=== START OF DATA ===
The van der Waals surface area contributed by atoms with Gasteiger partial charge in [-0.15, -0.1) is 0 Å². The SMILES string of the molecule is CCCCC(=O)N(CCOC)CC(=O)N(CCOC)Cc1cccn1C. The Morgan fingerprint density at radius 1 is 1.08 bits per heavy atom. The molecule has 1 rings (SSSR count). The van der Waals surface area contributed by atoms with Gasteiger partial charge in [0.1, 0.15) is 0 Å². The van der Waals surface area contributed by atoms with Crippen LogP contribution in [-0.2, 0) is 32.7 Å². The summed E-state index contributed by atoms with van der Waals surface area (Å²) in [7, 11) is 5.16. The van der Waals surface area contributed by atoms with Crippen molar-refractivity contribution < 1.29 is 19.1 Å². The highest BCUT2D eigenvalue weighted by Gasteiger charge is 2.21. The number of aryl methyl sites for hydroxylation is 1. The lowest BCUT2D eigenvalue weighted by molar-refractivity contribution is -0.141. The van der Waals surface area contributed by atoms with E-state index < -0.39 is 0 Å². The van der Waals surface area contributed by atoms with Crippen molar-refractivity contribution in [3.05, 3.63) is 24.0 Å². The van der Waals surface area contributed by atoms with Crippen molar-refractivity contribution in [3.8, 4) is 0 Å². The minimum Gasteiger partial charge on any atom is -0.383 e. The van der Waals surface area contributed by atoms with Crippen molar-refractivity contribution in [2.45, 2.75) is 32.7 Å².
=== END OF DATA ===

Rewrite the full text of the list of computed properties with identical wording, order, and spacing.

The van der Waals surface area contributed by atoms with Gasteiger partial charge in [-0.15, -0.1) is 0 Å². The SMILES string of the molecule is CCCCC(=O)N(CCOC)CC(=O)N(CCOC)Cc1cccn1C. The Morgan fingerprint density at radius 1 is 1.08 bits per heavy atom. The molecule has 1 rings (SSSR count). The van der Waals surface area contributed by atoms with Gasteiger partial charge in [0.1, 0.15) is 0 Å². The van der Waals surface area contributed by atoms with Crippen LogP contribution in [-0.2, 0) is 32.7 Å². The summed E-state index contributed by atoms with van der Waals surface area (Å²) in [7, 11) is 5.16. The van der Waals surface area contributed by atoms with Crippen molar-refractivity contribution < 1.29 is 19.1 Å². The highest BCUT2D eigenvalue weighted by Gasteiger charge is 2.21. The number of aryl methyl sites for hydroxylation is 1. The lowest BCUT2D eigenvalue weighted by molar-refractivity contribution is -0.141. The van der Waals surface area contributed by atoms with E-state index < -0.39 is 0 Å². The van der Waals surface area contributed by atoms with Crippen molar-refractivity contribution in [3.05, 3.63) is 24.0 Å². The van der Waals surface area contributed by atoms with Crippen molar-refractivity contribution in [3.8, 4) is 0 Å². The minimum Gasteiger partial charge on any atom is -0.383 e. The van der Waals surface area contributed by atoms with Crippen molar-refractivity contribution in [2.45, 2.75) is 32.7 Å².